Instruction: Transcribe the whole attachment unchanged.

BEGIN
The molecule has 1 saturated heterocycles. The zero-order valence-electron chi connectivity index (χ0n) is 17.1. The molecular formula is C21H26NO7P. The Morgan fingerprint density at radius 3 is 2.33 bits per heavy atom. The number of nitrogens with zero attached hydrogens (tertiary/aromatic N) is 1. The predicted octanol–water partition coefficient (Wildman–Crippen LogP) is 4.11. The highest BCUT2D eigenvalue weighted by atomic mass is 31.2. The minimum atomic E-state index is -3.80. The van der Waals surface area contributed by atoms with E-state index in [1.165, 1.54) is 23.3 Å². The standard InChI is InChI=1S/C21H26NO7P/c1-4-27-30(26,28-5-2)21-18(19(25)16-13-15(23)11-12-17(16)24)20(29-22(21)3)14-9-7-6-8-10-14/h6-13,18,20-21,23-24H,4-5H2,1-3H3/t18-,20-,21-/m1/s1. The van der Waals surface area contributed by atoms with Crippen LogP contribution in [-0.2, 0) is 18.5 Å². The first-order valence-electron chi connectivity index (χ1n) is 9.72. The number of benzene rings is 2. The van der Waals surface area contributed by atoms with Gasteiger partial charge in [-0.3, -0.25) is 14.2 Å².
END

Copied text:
The molecule has 1 saturated heterocycles. The zero-order valence-electron chi connectivity index (χ0n) is 17.1. The molecular formula is C21H26NO7P. The Morgan fingerprint density at radius 3 is 2.33 bits per heavy atom. The number of nitrogens with zero attached hydrogens (tertiary/aromatic N) is 1. The predicted octanol–water partition coefficient (Wildman–Crippen LogP) is 4.11. The highest BCUT2D eigenvalue weighted by atomic mass is 31.2. The minimum atomic E-state index is -3.80. The van der Waals surface area contributed by atoms with E-state index in [1.165, 1.54) is 23.3 Å². The standard InChI is InChI=1S/C21H26NO7P/c1-4-27-30(26,28-5-2)21-18(19(25)16-13-15(23)11-12-17(16)24)20(29-22(21)3)14-9-7-6-8-10-14/h6-13,18,20-21,23-24H,4-5H2,1-3H3/t18-,20-,21-/m1/s1. The van der Waals surface area contributed by atoms with Crippen LogP contribution in [-0.2, 0) is 18.5 Å². The first-order valence-electron chi connectivity index (χ1n) is 9.72. The number of benzene rings is 2. The van der Waals surface area contributed by atoms with Gasteiger partial charge in [-0.3, -0.25) is 14.2 Å².